"By the 1920s, you had large-scale industrial food manufacturing and an industrialization of the food industry," Petrick said. She points to a recipe from 1924, "Hot Cheese Sandwich," from a tome called Everybody's Cookbook, edited by Isabel Ely Lord: bread and cheese, pan-fried in butter till immortal. The cheese would have been hand sliced, by the way, since Kraft Singles didn't land in the cold-cut drawers of America's fridges for a few more decades.

A little book from 1945, Soda Fountain and Luncheon Management by J. O. Dahl, places the grilled cheese in the lunch-counter pantheon titled "Seventy-Two Profitable Sandwiches." (It includes the rather disturbing "Winking Eyes": one slice of bread rolled around cheese paste, another rolled around tuna paste, baked and served gazing up at you, like a dog with bicolor irises.) The prototypical diner grilled cheese — called, simply, "Cheese Sandwich" — sold at between 40 and 75 cents.

In these bleak days, successors to the soda fountains of the 1940s may be doing better than almost any other type of restaurant. "Diners thrive in this time, in this particular economy, while everybody else tends to struggle," says Peter Levitt, co-owner and executive chef of Saul's Deli in Berkeley. But even Saul's is taking a hit: Customers are spending less money, and while traffic for breakfast and lunch is still decent, at off hours the place can feel as empty as a Brooklyn bagel shop during Passover. And dinner? Forget about it.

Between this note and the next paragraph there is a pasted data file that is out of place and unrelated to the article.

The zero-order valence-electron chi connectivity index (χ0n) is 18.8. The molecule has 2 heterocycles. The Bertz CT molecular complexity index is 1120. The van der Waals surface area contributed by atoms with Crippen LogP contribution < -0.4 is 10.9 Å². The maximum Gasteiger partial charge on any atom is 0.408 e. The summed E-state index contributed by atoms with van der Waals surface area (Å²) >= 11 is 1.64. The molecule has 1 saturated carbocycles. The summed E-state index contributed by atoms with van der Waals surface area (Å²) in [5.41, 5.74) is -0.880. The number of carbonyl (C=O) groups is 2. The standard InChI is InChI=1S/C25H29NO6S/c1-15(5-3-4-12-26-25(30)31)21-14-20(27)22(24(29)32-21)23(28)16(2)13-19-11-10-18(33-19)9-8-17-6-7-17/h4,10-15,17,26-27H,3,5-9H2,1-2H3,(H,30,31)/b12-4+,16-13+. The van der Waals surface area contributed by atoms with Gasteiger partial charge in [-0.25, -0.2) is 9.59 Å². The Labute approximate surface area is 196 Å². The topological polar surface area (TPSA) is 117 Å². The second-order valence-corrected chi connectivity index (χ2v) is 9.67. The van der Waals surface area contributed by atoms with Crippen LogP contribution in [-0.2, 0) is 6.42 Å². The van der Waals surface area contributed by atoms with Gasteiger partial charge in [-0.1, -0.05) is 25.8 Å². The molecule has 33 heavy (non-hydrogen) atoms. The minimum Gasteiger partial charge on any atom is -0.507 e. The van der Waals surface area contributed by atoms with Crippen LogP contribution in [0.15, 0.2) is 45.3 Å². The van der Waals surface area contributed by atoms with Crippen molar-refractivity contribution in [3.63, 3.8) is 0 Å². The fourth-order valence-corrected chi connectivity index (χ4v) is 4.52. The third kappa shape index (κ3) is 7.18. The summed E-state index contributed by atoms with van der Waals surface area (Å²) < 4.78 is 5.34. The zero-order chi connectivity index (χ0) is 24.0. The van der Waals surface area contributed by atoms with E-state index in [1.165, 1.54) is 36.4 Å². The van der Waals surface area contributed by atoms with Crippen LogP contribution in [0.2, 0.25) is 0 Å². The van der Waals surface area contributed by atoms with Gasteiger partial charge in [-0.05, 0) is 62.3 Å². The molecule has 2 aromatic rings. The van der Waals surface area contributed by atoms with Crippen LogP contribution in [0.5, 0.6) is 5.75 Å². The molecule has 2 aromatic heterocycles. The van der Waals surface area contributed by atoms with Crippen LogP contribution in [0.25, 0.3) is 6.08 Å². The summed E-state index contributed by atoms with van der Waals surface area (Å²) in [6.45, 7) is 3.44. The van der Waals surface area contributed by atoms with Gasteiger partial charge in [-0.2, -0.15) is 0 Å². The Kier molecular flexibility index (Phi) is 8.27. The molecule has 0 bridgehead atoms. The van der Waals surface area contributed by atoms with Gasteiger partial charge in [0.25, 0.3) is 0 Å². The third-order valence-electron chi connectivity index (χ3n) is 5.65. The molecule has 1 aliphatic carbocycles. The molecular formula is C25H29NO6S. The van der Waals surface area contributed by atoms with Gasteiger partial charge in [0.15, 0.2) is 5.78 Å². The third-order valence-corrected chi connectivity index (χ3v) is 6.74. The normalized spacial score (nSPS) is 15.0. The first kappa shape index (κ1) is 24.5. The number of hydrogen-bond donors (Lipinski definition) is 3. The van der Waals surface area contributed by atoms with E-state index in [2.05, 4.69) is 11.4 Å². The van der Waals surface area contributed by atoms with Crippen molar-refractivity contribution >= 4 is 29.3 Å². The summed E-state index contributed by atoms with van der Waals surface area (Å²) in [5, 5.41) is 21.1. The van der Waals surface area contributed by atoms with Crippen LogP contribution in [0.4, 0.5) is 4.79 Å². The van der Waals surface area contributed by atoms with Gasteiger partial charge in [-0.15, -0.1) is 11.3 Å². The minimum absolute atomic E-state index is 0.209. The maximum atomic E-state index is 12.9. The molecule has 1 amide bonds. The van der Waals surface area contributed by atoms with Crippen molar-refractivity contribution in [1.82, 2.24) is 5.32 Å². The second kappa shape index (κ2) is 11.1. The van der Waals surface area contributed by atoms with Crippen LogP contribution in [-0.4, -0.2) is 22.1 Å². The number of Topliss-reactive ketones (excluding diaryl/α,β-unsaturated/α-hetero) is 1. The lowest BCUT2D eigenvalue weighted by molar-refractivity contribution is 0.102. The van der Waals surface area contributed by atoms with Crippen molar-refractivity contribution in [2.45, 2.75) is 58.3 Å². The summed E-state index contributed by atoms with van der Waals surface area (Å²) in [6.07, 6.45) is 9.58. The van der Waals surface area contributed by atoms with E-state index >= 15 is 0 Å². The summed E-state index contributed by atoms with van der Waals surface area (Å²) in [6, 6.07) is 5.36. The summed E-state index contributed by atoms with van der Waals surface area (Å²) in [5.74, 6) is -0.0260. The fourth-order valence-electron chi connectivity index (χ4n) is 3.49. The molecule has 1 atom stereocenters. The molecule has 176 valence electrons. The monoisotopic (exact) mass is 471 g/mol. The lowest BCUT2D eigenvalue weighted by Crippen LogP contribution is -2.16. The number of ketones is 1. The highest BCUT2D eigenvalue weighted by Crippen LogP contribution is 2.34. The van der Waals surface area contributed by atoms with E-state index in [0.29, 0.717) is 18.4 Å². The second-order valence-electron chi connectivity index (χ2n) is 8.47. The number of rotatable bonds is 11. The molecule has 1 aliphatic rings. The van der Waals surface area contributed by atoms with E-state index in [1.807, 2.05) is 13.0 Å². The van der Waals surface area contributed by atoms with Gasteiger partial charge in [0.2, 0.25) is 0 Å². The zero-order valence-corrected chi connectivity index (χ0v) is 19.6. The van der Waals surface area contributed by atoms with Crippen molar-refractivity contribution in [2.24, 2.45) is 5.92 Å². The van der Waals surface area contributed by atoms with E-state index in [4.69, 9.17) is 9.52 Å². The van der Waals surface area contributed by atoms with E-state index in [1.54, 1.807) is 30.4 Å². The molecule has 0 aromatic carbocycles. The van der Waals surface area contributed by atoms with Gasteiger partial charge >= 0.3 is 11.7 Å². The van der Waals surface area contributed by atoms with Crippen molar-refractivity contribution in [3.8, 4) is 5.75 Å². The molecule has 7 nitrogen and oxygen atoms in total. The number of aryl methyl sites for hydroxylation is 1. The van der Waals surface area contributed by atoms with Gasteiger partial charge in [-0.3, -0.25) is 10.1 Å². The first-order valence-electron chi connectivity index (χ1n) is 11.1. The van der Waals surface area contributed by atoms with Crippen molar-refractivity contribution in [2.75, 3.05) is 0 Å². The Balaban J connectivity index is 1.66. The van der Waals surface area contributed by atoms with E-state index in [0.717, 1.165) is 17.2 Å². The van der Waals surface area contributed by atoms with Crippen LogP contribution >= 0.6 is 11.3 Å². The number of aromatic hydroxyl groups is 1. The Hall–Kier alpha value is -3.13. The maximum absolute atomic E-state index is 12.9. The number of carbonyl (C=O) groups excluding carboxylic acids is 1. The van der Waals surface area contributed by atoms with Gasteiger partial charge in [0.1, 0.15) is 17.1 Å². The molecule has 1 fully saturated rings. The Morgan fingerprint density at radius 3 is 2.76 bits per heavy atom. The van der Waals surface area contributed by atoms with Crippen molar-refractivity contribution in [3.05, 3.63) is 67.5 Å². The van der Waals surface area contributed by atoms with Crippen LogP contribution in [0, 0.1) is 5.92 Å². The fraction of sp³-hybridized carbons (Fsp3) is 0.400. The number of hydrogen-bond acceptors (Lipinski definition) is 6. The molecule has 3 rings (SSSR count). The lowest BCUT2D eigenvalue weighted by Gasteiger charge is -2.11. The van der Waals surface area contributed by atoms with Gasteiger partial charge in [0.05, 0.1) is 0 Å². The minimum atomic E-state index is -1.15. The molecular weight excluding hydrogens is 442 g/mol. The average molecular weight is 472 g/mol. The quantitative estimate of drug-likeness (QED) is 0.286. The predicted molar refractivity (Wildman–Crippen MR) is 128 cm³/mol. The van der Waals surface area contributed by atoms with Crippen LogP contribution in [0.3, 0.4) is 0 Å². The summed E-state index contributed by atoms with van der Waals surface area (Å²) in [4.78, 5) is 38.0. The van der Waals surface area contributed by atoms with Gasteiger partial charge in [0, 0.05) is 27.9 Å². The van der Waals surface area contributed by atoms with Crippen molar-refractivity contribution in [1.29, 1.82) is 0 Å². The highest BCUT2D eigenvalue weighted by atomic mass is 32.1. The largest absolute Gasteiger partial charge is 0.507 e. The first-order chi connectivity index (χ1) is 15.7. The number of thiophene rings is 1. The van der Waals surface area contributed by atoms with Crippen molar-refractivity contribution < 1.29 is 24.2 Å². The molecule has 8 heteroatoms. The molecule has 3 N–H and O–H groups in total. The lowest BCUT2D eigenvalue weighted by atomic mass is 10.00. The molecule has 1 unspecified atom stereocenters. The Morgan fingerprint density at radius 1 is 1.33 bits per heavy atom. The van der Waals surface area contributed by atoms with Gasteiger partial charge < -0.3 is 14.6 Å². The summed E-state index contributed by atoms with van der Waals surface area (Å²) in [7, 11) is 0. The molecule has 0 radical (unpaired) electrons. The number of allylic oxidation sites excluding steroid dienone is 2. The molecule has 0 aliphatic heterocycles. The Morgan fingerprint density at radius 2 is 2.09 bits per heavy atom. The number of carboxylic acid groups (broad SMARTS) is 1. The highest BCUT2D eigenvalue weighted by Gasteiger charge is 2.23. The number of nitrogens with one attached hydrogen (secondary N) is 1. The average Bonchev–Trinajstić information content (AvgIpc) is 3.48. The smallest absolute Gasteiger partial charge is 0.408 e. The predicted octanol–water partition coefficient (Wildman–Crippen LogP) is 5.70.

"If they're going to go out at all, they may go out for more comfort food," Levitt said. Saul's is doing a bang-up business in chicken soup and sammies of all kinds, including grilled cheese (with and without tomatoes). But the popularity of his comfort sandwiches seems to offer scant comfort to Levitt, whose ideal grilled cheese involves something altogether more artisanal than a deli price point allows.

"Me, I'd probably go across to the Cheese Board and pick up some cheeses that melt well, some great artisan local cheeses. To do that in a restaurant, you'd probably have to charge $11 or $12. It'd be as expensive as meat."

Is a truly great grilled cheese, inevitably then, one of the comforts of home?

Not really, said Laura Werlin, San Francisco author and educator on the subject of American artisan cheese. Her book Great Grilled Cheese was published in 2004. "Needless to say, I'm a big fan of artisan cheese," she said. "One of the things I've discovered is when it comes down to it, yes, you want to use a cheese good enough to eat on its own, but it doesn't have to be the most expensive one out there to make a satisfying grilled cheese."

What you need, Werlin explains, is a good melting cheese: Gruyere, Monterey Jack, or cheddar, or a mix of all three. And you can enhance any or all of those with a little bit of pricier cheese. "But honestly," she adds, "to me what matters is that the cheese tastes good, it melts well, and you've got really good buttered bread. And then you're going to be happy."

Yes — promise us that warm strands of cheese and crisp, buttery toast will go on making us all happy. No matter what.